- Utah Dept. of Health: People who have a severe (life-threatening) allergy to chicken eggs or to any other substance in the vaccine should not be vaccinated.
Q: Where can I get the swine vaccine and can I get the vaccine without insurance? How much is it? -Stephanie G., Taylorsville
Vaccine may be available in different places, such as vaccination clinics organized by local health departments, health care provider offices, schools, and other private settings, such as pharmacies and workplaces. Once the vaccine becomes available, the public can find flu shot clinics by visiting immunize-utah.org.
- Bear River
- Central Utah
- Davis County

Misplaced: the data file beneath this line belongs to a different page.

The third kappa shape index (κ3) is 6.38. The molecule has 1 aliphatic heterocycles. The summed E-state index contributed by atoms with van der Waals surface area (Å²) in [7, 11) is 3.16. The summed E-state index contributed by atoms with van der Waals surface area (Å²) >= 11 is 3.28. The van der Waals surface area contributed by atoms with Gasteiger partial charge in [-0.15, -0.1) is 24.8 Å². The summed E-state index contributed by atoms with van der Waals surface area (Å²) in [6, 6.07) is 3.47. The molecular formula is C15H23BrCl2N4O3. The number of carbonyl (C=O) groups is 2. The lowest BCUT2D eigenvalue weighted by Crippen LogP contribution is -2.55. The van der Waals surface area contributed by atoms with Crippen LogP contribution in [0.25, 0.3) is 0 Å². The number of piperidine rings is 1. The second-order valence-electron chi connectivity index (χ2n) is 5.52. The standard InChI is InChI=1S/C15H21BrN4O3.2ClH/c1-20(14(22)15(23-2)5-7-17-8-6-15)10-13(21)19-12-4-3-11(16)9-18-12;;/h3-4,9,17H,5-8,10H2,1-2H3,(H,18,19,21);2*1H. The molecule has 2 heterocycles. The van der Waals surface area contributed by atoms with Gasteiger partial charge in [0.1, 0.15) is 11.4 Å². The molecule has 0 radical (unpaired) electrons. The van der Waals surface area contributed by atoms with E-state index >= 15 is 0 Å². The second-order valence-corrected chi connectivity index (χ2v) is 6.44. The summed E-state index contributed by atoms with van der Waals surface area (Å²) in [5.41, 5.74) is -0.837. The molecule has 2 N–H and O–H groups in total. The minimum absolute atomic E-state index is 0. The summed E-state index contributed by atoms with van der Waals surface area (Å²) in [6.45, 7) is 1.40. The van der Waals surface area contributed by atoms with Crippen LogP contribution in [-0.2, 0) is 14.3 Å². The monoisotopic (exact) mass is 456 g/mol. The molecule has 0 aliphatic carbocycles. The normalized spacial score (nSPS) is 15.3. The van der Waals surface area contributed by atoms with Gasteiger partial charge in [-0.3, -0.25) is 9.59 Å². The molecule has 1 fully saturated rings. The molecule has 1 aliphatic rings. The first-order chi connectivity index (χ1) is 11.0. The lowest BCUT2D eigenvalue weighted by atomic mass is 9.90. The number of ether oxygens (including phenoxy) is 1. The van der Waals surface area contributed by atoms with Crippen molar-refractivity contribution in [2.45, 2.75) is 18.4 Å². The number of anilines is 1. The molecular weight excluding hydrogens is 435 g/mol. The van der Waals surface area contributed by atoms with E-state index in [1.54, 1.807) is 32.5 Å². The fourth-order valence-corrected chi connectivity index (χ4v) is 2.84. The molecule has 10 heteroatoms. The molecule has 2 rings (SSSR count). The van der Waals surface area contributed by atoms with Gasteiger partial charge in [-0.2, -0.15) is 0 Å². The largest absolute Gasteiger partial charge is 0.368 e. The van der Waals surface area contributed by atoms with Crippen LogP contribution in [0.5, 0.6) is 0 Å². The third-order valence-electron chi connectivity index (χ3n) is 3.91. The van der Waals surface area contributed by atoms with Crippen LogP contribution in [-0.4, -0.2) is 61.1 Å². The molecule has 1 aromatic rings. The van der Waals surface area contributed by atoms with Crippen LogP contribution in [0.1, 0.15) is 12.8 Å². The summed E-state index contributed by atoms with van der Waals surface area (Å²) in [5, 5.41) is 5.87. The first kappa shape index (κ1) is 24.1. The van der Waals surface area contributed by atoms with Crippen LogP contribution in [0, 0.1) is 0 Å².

- Salt Lake Valley
- Southeastern Utah
- Southwest Utah
- Summit County
- Tooele County
- Utah County
- Wasatch County
- Dr. Lei: All vaccines that are approved by the FDA go through stringent testing prior to release. These H1N1 vaccines have already been given to thousands of adults and children in clinical studies. The recipients often have up to 3-5 blood draws during the study period and are monitored by clinical diaries, following which all data is collected and distributed to the FDA, which reviews the data and determines the vaccine effective and safe for the general public.